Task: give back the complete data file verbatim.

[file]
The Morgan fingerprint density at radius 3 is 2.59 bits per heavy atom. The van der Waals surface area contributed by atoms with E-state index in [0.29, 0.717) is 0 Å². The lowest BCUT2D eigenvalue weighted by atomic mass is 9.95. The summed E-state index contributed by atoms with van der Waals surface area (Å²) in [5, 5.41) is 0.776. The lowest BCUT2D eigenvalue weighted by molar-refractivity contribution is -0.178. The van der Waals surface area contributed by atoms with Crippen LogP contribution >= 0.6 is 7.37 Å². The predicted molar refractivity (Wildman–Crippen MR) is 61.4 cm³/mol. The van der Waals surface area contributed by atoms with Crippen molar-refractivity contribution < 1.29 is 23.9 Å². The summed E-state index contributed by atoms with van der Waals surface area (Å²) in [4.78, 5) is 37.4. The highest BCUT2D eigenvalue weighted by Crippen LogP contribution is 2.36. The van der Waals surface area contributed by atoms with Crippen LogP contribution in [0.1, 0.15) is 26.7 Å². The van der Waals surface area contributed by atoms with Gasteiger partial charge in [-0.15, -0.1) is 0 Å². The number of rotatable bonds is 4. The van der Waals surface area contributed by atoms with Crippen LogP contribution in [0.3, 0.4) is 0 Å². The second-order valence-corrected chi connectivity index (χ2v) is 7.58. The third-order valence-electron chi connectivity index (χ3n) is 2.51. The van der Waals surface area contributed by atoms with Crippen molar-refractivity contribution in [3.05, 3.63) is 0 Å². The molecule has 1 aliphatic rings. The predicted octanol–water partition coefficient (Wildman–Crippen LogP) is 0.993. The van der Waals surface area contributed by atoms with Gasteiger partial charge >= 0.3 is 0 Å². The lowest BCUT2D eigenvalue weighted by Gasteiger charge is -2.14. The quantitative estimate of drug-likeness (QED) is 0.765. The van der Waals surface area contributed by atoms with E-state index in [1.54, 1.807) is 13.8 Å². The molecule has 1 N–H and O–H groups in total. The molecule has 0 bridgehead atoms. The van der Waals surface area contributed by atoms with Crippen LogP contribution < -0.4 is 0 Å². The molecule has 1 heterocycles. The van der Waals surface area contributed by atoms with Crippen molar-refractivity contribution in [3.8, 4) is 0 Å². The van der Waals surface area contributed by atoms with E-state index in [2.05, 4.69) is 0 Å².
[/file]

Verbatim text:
The Morgan fingerprint density at radius 3 is 2.59 bits per heavy atom. The van der Waals surface area contributed by atoms with E-state index in [0.29, 0.717) is 0 Å². The lowest BCUT2D eigenvalue weighted by atomic mass is 9.95. The summed E-state index contributed by atoms with van der Waals surface area (Å²) in [5, 5.41) is 0.776. The lowest BCUT2D eigenvalue weighted by molar-refractivity contribution is -0.178. The van der Waals surface area contributed by atoms with Crippen LogP contribution >= 0.6 is 7.37 Å². The predicted molar refractivity (Wildman–Crippen MR) is 61.4 cm³/mol. The van der Waals surface area contributed by atoms with Crippen molar-refractivity contribution < 1.29 is 23.9 Å². The summed E-state index contributed by atoms with van der Waals surface area (Å²) in [4.78, 5) is 37.4. The highest BCUT2D eigenvalue weighted by Crippen LogP contribution is 2.36. The van der Waals surface area contributed by atoms with Crippen LogP contribution in [0.1, 0.15) is 26.7 Å². The van der Waals surface area contributed by atoms with Gasteiger partial charge in [-0.15, -0.1) is 0 Å². The number of rotatable bonds is 4. The van der Waals surface area contributed by atoms with Crippen LogP contribution in [0.3, 0.4) is 0 Å². The second-order valence-corrected chi connectivity index (χ2v) is 7.58. The third-order valence-electron chi connectivity index (χ3n) is 2.51. The van der Waals surface area contributed by atoms with Crippen molar-refractivity contribution in [3.05, 3.63) is 0 Å². The molecule has 1 aliphatic rings. The predicted octanol–water partition coefficient (Wildman–Crippen LogP) is 0.993. The van der Waals surface area contributed by atoms with Gasteiger partial charge >= 0.3 is 0 Å². The lowest BCUT2D eigenvalue weighted by Gasteiger charge is -2.14. The quantitative estimate of drug-likeness (QED) is 0.765. The van der Waals surface area contributed by atoms with E-state index in [1.54, 1.807) is 13.8 Å². The molecule has 1 N–H and O–H groups in total. The molecule has 0 bridgehead atoms. The van der Waals surface area contributed by atoms with Crippen LogP contribution < -0.4 is 0 Å². The molecule has 1 heterocycles. The van der Waals surface area contributed by atoms with Crippen molar-refractivity contribution in [3.8, 4) is 0 Å². The van der Waals surface area contributed by atoms with E-state index in [2.05, 4.69) is 0 Å².